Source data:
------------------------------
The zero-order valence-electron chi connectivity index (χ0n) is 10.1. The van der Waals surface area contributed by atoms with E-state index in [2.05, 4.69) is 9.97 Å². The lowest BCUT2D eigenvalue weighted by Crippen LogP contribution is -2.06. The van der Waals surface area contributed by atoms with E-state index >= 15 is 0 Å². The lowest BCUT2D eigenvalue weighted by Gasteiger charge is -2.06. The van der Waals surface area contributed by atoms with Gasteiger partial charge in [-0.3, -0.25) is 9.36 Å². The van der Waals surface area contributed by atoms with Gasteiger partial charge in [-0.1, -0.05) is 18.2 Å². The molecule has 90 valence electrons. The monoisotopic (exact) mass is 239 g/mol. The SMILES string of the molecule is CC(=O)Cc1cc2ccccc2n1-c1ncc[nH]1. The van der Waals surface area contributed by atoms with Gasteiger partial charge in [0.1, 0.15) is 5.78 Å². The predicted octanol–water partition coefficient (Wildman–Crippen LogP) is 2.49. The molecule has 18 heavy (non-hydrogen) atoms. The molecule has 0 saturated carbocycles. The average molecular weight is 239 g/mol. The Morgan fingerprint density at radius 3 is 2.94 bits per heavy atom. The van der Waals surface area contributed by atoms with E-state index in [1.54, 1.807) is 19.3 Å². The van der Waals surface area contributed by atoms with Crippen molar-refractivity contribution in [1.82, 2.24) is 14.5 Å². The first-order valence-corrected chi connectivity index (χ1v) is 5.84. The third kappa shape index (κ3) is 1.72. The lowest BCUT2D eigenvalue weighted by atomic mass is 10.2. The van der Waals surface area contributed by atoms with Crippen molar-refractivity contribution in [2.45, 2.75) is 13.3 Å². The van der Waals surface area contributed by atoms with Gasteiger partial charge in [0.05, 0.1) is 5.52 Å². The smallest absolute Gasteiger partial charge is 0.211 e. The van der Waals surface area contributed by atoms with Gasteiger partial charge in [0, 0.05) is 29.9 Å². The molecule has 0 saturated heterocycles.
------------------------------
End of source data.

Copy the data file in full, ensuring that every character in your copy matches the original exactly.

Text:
The zero-order valence-electron chi connectivity index (χ0n) is 10.1. The van der Waals surface area contributed by atoms with E-state index in [2.05, 4.69) is 9.97 Å². The lowest BCUT2D eigenvalue weighted by Crippen LogP contribution is -2.06. The van der Waals surface area contributed by atoms with E-state index >= 15 is 0 Å². The lowest BCUT2D eigenvalue weighted by Gasteiger charge is -2.06. The van der Waals surface area contributed by atoms with Gasteiger partial charge in [-0.3, -0.25) is 9.36 Å². The van der Waals surface area contributed by atoms with Gasteiger partial charge in [-0.1, -0.05) is 18.2 Å². The molecule has 90 valence electrons. The monoisotopic (exact) mass is 239 g/mol. The SMILES string of the molecule is CC(=O)Cc1cc2ccccc2n1-c1ncc[nH]1. The van der Waals surface area contributed by atoms with Gasteiger partial charge in [0.1, 0.15) is 5.78 Å². The predicted octanol–water partition coefficient (Wildman–Crippen LogP) is 2.49. The molecule has 18 heavy (non-hydrogen) atoms. The molecule has 0 saturated carbocycles. The average molecular weight is 239 g/mol. The Morgan fingerprint density at radius 3 is 2.94 bits per heavy atom. The van der Waals surface area contributed by atoms with E-state index in [1.54, 1.807) is 19.3 Å². The van der Waals surface area contributed by atoms with Crippen molar-refractivity contribution in [1.82, 2.24) is 14.5 Å². The first-order valence-corrected chi connectivity index (χ1v) is 5.84. The third kappa shape index (κ3) is 1.72. The lowest BCUT2D eigenvalue weighted by atomic mass is 10.2. The van der Waals surface area contributed by atoms with Crippen molar-refractivity contribution in [2.45, 2.75) is 13.3 Å². The van der Waals surface area contributed by atoms with Gasteiger partial charge in [0.05, 0.1) is 5.52 Å². The smallest absolute Gasteiger partial charge is 0.211 e. The van der Waals surface area contributed by atoms with Gasteiger partial charge in [0, 0.05) is 29.9 Å². The molecule has 0 saturated heterocycles.